6. Mike

    I have experienced the speech problems during a migrain. Funny thing though...during the episode, I could speak Spanish – a language I learned as a teenager – just fine.

    February 18, 2011 at 8:16 am | Report abuse |
  7. journeytokimberly

    I've had that happen to me 2x before in my early 20's. I couldn't even remember what sounds letters made and my right hand and right side of my face went numb. We went to the hospital right away suspecting a stroke but it was a migraine wiht aura's. My birth control triggered them. I still get migraines but never like that anymore, sometimes I still have the numbness though.

    February 18, 2011 at 8:16 am | Report abuse |
  8. Mark

    I've had this problem several times. But after further test were done it was decided I was just drunk

    February 18, 2011 at 8:17 am | Report abuse |
  9. Jack

    I experienced what she went through but mine was more serious in that I thought I was having a stroke with complete lateral paralysis on my right side and unable to say anything or move my right arm/leg for about two hours. The docs ruled out a stroke but said at the time (in 1986) that it was due to a "Migraine Seizure". At the time, I was under tremendous amount of stress and the event occurred when the phone rang which startled me, then the paralysis took hold.. very frightening experience but has never happened since. Doc put me on Inderal for high blood pressure. No problems since.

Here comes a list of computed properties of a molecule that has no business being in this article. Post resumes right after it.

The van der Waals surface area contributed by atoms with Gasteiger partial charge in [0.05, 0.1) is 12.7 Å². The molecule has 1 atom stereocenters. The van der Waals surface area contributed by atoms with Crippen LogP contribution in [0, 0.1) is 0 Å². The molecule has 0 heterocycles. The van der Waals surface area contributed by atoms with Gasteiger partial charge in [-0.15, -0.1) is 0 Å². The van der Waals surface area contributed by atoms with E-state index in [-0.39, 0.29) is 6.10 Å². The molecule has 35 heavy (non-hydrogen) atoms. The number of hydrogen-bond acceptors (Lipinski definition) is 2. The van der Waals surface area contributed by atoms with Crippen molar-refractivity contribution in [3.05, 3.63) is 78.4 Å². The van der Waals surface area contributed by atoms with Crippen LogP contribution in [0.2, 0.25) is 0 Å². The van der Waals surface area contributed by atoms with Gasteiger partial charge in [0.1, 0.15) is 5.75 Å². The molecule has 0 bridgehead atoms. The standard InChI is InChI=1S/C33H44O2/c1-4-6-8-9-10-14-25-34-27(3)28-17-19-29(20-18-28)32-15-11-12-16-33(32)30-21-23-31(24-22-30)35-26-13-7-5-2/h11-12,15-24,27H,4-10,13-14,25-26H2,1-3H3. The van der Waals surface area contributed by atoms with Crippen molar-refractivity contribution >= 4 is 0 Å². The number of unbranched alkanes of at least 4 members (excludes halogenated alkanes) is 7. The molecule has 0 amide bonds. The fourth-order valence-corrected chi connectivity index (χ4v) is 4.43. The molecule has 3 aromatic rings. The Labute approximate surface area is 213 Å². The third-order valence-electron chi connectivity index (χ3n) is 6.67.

February 18, 2011 at 8:18 am | Report abuse |
  10. Yup

    F this! Pay attention to Wisconsin and the dismantling of worker rights!!! If you dont it WILL come to your state next.

    Repaste this if you give a dam.

    February 18, 2011 at 8:18 am | Report abuse |
  11. Foster

    I truly hope she is OK, gamma blister gonner burna dimmo way pad dipina rope kinta carb alist.

    February 18, 2011 at 8:22 am | Report abuse |
    • Costa

      You are so wrong for that..... and you know it foo.....

      February 18, 2011 at 8:28 am | Report abuse |
    • Daniel

      Youtube: Serene Branson autotune remix for great times

      February 18, 2011 at 8:46 am | Report abuse |
  12. jesús

    I love these comments. And 3, 2, 1...

    February 18, 2011 at 8:23 am | Report abuse |
  13. Daniel

    Hah she just needs some LSD or psilocybin the 2 most effective medicines for treating migraines. Oh that's right they are illegal because they are cheap and natural to produce so there is no profit in them for the government or pharmaceutical companies compared to $150 per dose Zomig. I'm sure the FDA has everyone's best interest at heart though I really am. *universal hand gesture for masturbation*

    February 18, 2011 at 8:33 am | Report abuse |
  14. willy robots

    This happens to me everytime. When I start getting the aura (blurred vision, numbness, and jumbled speach) I take Excedrin Migraine which does work, but I have to take 4 or 5 of them. Once I pop those bad boys in I lock myself in a dark room with a huge bag of ice on my head and wait for it to subside.

    February 18, 2011 at 8:34 am | Report abuse |
  15. Daniel

    Glad she is ok though because now it is totally ok to make fun of the whole thing with no waiting period.

    February 18, 2011 at 8:35 am | Report abuse |